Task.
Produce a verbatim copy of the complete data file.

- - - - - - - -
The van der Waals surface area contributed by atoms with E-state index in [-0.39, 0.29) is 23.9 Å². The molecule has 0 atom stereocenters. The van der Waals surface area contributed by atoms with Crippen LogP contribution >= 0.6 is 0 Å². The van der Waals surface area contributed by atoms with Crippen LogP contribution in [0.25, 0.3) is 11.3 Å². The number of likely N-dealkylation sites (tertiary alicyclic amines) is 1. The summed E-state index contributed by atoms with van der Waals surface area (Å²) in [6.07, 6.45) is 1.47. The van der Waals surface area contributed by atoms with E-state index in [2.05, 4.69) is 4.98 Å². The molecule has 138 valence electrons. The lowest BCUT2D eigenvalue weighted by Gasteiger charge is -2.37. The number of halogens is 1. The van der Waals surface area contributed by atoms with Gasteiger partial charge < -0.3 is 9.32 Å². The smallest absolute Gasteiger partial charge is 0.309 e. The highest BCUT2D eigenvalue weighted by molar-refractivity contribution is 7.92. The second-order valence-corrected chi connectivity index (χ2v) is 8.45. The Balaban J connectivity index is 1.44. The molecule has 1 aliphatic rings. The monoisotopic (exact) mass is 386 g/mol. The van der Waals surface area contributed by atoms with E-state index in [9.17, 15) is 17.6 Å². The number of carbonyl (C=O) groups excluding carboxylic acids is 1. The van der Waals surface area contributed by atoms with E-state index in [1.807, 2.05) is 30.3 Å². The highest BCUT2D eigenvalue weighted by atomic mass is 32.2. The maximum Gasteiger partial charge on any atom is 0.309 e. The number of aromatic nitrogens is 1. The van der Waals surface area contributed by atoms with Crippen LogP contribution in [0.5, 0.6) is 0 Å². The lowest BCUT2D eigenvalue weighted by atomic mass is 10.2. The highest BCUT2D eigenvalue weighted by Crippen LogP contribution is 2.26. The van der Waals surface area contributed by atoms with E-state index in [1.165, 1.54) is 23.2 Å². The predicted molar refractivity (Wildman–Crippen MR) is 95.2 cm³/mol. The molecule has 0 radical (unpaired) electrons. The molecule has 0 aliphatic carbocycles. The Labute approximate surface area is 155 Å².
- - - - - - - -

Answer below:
The van der Waals surface area contributed by atoms with E-state index in [-0.39, 0.29) is 23.9 Å². The molecule has 0 atom stereocenters. The van der Waals surface area contributed by atoms with Crippen LogP contribution >= 0.6 is 0 Å². The van der Waals surface area contributed by atoms with Crippen LogP contribution in [0.25, 0.3) is 11.3 Å². The number of likely N-dealkylation sites (tertiary alicyclic amines) is 1. The summed E-state index contributed by atoms with van der Waals surface area (Å²) in [6.07, 6.45) is 1.47. The van der Waals surface area contributed by atoms with E-state index in [2.05, 4.69) is 4.98 Å². The molecule has 138 valence electrons. The lowest BCUT2D eigenvalue weighted by Gasteiger charge is -2.37. The number of halogens is 1. The van der Waals surface area contributed by atoms with Gasteiger partial charge < -0.3 is 9.32 Å². The smallest absolute Gasteiger partial charge is 0.309 e. The highest BCUT2D eigenvalue weighted by molar-refractivity contribution is 7.92. The second-order valence-corrected chi connectivity index (χ2v) is 8.45. The Balaban J connectivity index is 1.44. The molecule has 1 aliphatic rings. The monoisotopic (exact) mass is 386 g/mol. The van der Waals surface area contributed by atoms with E-state index in [9.17, 15) is 17.6 Å². The number of carbonyl (C=O) groups excluding carboxylic acids is 1. The van der Waals surface area contributed by atoms with E-state index in [1.807, 2.05) is 30.3 Å². The highest BCUT2D eigenvalue weighted by atomic mass is 32.2. The maximum Gasteiger partial charge on any atom is 0.309 e. The number of aromatic nitrogens is 1. The van der Waals surface area contributed by atoms with Crippen LogP contribution in [0.5, 0.6) is 0 Å². The lowest BCUT2D eigenvalue weighted by atomic mass is 10.2. The highest BCUT2D eigenvalue weighted by Crippen LogP contribution is 2.26. The van der Waals surface area contributed by atoms with E-state index in [1.165, 1.54) is 23.2 Å². The predicted molar refractivity (Wildman–Crippen MR) is 95.2 cm³/mol. The molecule has 0 radical (unpaired) electrons. The molecule has 0 aliphatic carbocycles. The Labute approximate surface area is 155 Å².